Visitors to the Smithsonian National Zoological Park in Washington, D.C., are in for some old-fashioned fun with a modern twist – an all-new, stunningly ornate carousel powered entirely by the sun.
Named for the family foundation that provided $1.5 million of the project’s $2.3 million cost, the Speedwell Foundation Conservation Carousel features 58 colorful, hand-carved animals, including exotic and endangered species, as well as birds and animals of local interest.
As the carousel turns, riders are treated to painted panels depicting forest, grassland, savannah and aquatic habitats, while panels on the ceiling show different migratory bird species.
“First and foremost, the carousel is a great attraction for the whole family,” said Dennis Kelly, director of the Smithsonian’s National Zoo. “But I’m hoping that the riders will be inspired by the conservation messages. Some of the gorgeous animals reflect the great conservation success stories of our time while others represent animals we are racing to save.”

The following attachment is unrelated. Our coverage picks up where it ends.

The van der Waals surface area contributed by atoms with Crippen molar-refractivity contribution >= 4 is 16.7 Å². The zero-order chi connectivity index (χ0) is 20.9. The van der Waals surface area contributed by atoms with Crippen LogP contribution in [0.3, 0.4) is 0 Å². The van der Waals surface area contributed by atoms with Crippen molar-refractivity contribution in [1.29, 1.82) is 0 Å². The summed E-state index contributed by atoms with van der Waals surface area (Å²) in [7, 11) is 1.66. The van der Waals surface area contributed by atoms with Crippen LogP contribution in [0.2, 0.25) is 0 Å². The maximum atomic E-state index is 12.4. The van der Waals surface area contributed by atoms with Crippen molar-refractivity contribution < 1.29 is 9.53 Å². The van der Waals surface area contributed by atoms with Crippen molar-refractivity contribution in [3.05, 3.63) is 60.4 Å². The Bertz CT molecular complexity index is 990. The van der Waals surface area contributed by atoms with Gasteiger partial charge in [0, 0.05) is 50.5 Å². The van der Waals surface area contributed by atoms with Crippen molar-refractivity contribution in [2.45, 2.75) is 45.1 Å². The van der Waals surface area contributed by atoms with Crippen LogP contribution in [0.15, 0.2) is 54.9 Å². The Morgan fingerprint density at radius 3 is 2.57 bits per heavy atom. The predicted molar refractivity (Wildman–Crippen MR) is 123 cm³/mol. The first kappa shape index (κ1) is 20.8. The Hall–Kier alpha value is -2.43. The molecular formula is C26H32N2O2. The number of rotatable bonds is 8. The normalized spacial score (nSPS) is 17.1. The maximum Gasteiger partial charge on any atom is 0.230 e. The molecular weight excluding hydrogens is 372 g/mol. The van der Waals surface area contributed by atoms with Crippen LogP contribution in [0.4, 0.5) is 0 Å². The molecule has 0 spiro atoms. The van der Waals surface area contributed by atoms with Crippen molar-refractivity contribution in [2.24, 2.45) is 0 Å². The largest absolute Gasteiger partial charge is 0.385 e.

Installed on the carousel’s roof are 162 solar panels donated by local Pepco Energy Services. In addition to giving the carousel a net-zero energy footprint, excess production is fed into the Zoo’s electrical grid.
An interactive digital dashboard allows guests to see how the carousel generates and uses solar energy in real time. A touch-screen display translates the energy the Conservation Carousel saves into more familiar terms, such as the number of trees saved, the hours of video games that could be played or the cups of coffee that could be brewed with the same amount of energy. Using the dashboard, visitors will also be able to see how much energy the carousel has saved since its debut.
Founded in 1889 and located in the heart of Washington, D.C., the 163-acre National Zoo is home to more than 2,000 animals and 400 different species. Perhaps best known for its giant pandas, on loan from China, the Zoo hosts roughly 2 million visitors each year.
The National Zoo is open every day of the year except for December 25, and admission is free. Tickets for the Conservation Carousel are $3 each, with all proceeds supporting animal care and the Zoo’s conservation science initiatives.